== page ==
1030 GMT: A Relatively Quiet Morning. No significant political moves, so as we prepare for coverage of 22 Bahman, we are trying to assess the extent of the slowdown/halting of communications, as are other front-line media covering events. Some EA sources inside Iran can still communicate with us; others appear to have been cut off.
0740 GMT: Putting on the Show. Latest on the uranium enrichment front --- Iranian state media is loudly proclaiming that Tehran, under the supervision of the International Atomic Energy Agency, has begun the attempt to enrich its stocks from 3.5 to 20 percent.
0730 GMT: Qalibaf v. The Government. Tehran Mayor Mohammad-Baqer Qalibaf, relatively quiet in the post-election crisis but still a key political player --- and possibly a central figure in a move against President Ahmadinejad --- has again attacked incompetent officials, comparing them to "rioters".
0723 GMT: An Appeal to the Supreme Leader. Ayatollah Mousavi-Ardebili has visited Ayatollah Khamenei, seeking the unconditional release of all political prisoners and exclusion of "radicals" from the Government.
0720 GMT: Today's Prison Numbers. Two students have reportedly been released by Iranian authorities, but 16 more have been detained, including 14 from Amir Kabir University.
0705 GMT: Baghi, Montazeri, and the Interview That Led to Jail. Emadeddin Baghi's interview with Grand Ayatollah Hossein-Ali Montazeri, filmed two years for the BBC but never aired, has now surfaced. Baghi has been detained since December, in part because of this video. This is part 1 of 3:
0700 GMT: Add another journalist to our list of those detained. Vahid Ostadpour has been arrested.
0655 GMT: Amidst the articles on Iran this morning, full marks to Reza Aslan at The Daily Beast as he previews 22 Bahman and puts the President's nuclear move in its place: "Ahmadinejad is trying everything in his power to change the subject....These announcements are a joke; they cannot be taken seriously."
0650 GMT: Imprisoning Dissent. On Monday, former Deputy Foreign Minister Mostafa Tajzadeh was sentenced to six years in prison for his threat to "national security". Here is an example of that threat in a speech before the election (hat-tip to Pedestrian):
In the days of the Shah, the people of Iran had every kind of freedom, except for political freedom. When one of the slogans of the revolution became esteghlal, azadi, jomhooriyeh eslami [independence, freedom, the Islamic Republic of Iran], by “freedom” they only meant political freedom. Which other kind of freedom was it that we didn’t have? You could freely practice your religion. If you were the type who wanted to go to the mosque, you could, if you wanted to go to a bar, you also could. The path was open. The freedom we did not have was political freedom. We did not have a free press, we did not have free political parties, we did not have free elections, we did not have free unioN....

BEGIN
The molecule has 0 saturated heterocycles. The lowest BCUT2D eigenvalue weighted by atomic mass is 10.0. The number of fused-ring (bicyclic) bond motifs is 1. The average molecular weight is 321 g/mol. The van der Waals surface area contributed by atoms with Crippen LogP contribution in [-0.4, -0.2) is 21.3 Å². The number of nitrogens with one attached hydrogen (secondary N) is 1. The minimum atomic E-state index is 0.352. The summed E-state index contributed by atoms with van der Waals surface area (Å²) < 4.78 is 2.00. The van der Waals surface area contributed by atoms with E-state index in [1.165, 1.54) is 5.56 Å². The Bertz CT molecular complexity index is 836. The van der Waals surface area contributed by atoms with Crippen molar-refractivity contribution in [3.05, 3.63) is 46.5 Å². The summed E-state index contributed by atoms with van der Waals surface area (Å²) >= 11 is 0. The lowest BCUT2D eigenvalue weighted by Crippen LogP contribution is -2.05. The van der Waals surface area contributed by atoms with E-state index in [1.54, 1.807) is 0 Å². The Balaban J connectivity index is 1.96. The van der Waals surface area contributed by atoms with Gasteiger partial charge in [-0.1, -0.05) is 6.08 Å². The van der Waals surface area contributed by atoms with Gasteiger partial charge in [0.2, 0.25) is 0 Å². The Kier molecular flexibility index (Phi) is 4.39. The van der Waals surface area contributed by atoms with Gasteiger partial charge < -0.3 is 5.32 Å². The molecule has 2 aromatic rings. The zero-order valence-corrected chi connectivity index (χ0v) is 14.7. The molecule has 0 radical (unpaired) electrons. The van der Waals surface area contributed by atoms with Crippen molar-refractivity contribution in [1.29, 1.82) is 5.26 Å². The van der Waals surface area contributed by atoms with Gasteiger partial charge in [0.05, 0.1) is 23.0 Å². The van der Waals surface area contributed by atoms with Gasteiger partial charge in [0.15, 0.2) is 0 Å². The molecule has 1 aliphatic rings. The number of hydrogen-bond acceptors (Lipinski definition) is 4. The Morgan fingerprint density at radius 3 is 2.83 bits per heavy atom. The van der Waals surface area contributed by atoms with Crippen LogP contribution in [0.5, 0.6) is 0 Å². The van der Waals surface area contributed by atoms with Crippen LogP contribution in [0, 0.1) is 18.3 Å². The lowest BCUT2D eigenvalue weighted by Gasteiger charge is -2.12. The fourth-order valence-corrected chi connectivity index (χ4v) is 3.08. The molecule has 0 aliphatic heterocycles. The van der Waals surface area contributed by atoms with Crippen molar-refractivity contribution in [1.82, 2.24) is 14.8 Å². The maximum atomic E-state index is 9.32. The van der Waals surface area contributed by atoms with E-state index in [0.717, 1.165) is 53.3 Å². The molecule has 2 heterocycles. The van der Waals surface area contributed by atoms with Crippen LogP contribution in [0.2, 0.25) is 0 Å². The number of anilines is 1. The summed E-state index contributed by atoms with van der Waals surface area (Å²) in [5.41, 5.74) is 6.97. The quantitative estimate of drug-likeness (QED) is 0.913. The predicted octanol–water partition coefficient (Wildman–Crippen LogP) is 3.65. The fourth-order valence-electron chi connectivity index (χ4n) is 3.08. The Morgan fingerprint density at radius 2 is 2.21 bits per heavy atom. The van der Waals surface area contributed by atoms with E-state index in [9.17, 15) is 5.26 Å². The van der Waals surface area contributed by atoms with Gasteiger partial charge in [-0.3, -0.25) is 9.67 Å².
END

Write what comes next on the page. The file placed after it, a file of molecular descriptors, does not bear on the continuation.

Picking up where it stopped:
With what rationality did the Imam [Khomeini] put aside the Constitution [during the time of the Shah]? His most important reason, the brightest, most historic [reason] he put forth, was when he said: “Our fathers, our mothers, in another time, thought that this Constitution [the one under the shah] was the best. Today, their children are mature and wise, they recognize that they want a new Constitution.” He thus acknowledged the right of every generation to govern its nation on its own....
It is imperative that the election be free, and if for any reason, anyone undermines this freedom, they are acting against the law. They tell us: “Don’t worry” [about fraud in the election]." Well, we are worried. I personally am very distraught over what Mr. Mahsouli [Ahmadinejad's Minister of Interior in 2009] is doing over at the Interior Ministry. They are shuffling around and changing everybody these days, even the secretaries. I don’t know what they are doing in there that has become so secretive and confidential.
0645 GMT: We've posted the debut of what we hope will become a regular feature: Tricia Sutherland looks over the past week in a "Human Rights Round-up".
0620 GMT: So another day in the countdown to 22 Bahman begins.
Monday was more a day of manoeuvre and anticipation than high drama. The Supreme Leader did put out a high-profile statement but, despite the headlines of "punching" Iran's enemies and declaring the Islamic Republic's supremacy, there was little beyond the rhetoric. Both Mir Hossein Mousavi and Mohammad Khatami used meetings and interviews to reiterate demands and determination, while making clear that their approach was not tainted by foreign intervention and within the framework of the Republic.
And, of course, the regime continued its efforts to ensure that their supporters, rather than the opposition, have the public space to themselves on Thursday. There was a steady stream of reports of detentions. Loudspeakers were set up alongside the likely route of the Green movement's march, and communications continued to be restricted, with claims that stations like Voice of America Persian are now jammed.
What is harder to read, in part because of those fogged communications, are the preparations for the demonstrations. Is the claim of "3 million on the streets" --- taken not from an opposition spokesperson but from a source inside Tehran's police headquarters --- best assessment, a bit of sensationalism, or even disinformation to set up a let-down when the crowds fall short of that number?